Sunday, November 27, 2011

Thanksgiving for Hallowed Ground

I have had the opportunity to spend time recently around “hallowed ground” and I’m grateful for that. The term hallowed ground can surely mean many things, to many people. My intention here is to not offer any new definitions, but rather a view on what it means to me.

My recent visits to hallowed ground include time my son Zack and I spent at Gettysburg, the great turning point of the American Civil War. No words I can offer can add to the volumes spoken and written about those momentous three days of July 1st through the 3rd, 1863, except perhaps for these. I agree with the great Civil War historian Shelby Foote that the Civil War defined us as a nation and I believe the Battle of Gettysburg defined the Civil War. Let’s hold on to thoughts of defining moments and hallowed ground.

Other visits to hallowed ground have included being a judge at the Russ Berrie Institute (RBI) for Professional Sales 2011 Sales Triathlon. RBI is part of the William Paterson University Cotsakos College of Business and advances the cause of professional selling skills through a Bachelor of Science degree in Professional Sales.

Another continuing visit to hallowed ground is working with the Career Services professionals at Rutgers University, New Brunswick Campus, as they aid the cause of professional development for the students they mentor and counsel. Hallowed ground is also occupied, from my view, by the work being done by the Career Counselors at Berkeley College through their internship programs for students of the school. The folks of the New Jersey Technology Council, through their Technology and Entrepreneurship Talent Network, are also traveling through hallowed ground as they assist in career and job development efforts for the unemployed or those in employment transition.

I work with many dedicated professionals at SetFocus, a school for advancing education and training, while at same time bridging the gap between talent and opportunity, in the information technology career space. If you hold to the belief that a school is a building with the future inside of it, the physical and virtual campuses of SetFocus are tending to the future very well indeed.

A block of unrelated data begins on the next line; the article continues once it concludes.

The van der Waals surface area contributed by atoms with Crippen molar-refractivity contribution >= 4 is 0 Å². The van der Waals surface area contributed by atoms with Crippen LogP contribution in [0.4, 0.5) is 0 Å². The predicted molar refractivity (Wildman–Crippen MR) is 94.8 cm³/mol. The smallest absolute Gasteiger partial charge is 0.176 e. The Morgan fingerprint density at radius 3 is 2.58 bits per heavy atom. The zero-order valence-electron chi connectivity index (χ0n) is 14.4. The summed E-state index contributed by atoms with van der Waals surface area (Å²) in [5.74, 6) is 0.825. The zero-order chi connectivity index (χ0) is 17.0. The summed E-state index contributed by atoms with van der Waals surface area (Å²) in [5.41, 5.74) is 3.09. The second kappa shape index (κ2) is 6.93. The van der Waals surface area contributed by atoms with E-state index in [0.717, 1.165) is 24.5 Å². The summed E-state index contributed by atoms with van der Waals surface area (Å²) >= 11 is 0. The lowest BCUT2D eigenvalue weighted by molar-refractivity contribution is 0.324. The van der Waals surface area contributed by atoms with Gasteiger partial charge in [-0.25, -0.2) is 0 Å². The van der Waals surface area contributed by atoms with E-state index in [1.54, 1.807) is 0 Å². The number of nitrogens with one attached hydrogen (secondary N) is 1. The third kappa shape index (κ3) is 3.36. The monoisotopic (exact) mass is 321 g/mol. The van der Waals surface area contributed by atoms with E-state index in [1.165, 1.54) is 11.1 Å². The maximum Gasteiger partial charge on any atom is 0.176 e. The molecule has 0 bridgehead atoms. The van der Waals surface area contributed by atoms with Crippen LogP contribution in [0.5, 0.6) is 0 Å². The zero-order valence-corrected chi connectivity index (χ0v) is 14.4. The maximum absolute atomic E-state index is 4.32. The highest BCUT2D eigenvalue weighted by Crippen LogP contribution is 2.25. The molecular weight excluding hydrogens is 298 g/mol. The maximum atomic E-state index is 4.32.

And now back to defining moments and hallowed ground. I believe that hallowed ground is defined by the cause, belief and vision of those who travel it. Edison had it right when he said that “vision without execution is hallucination”. The Battle of Gettysburg was won because of a number of factors; I’d like to believe due to the character, competence and bias for execution shown by the victors.

My colleagues and friends at SetFocus, Rutgers University, the Russ Berrie Institute for Professional Sales, Berkeley College and the New Jersey Technology Council are traveling on the hallowed ground of learning and growth. When they sound the call of “fix bayonets”, it is for education and the vision and execution behind the creation and sustainability of jobs.
And for the ample evidence and substance they bring to the "better angels of our nature", I offer my thanksgiving.

Sunday, February 20, 2011

The Better Angels of Our Nature

On March 4, 1861, President Abraham Lincoln concluded his first Inaugural Address with an exhortation and promise to our soon to be embattled nation. He spoke with full knowledge of the looming conflict that became the American Civil War; he also spoke with a deep conviction and belief that our “better angels” would prevail.

I agree with the historian Shelby Foote who said you cannot understand us a nation without understanding our Civil War, a war that was “central to all our lives.” I also believe that the lessons of this conflict stay central to this day.

As we recognize the 150th anniversary of the start of the Civil War, I trust you will join me on this blog and Twitter for a discussion on lessons and learnings in the workplace from a time long ago but, in reality, not far away.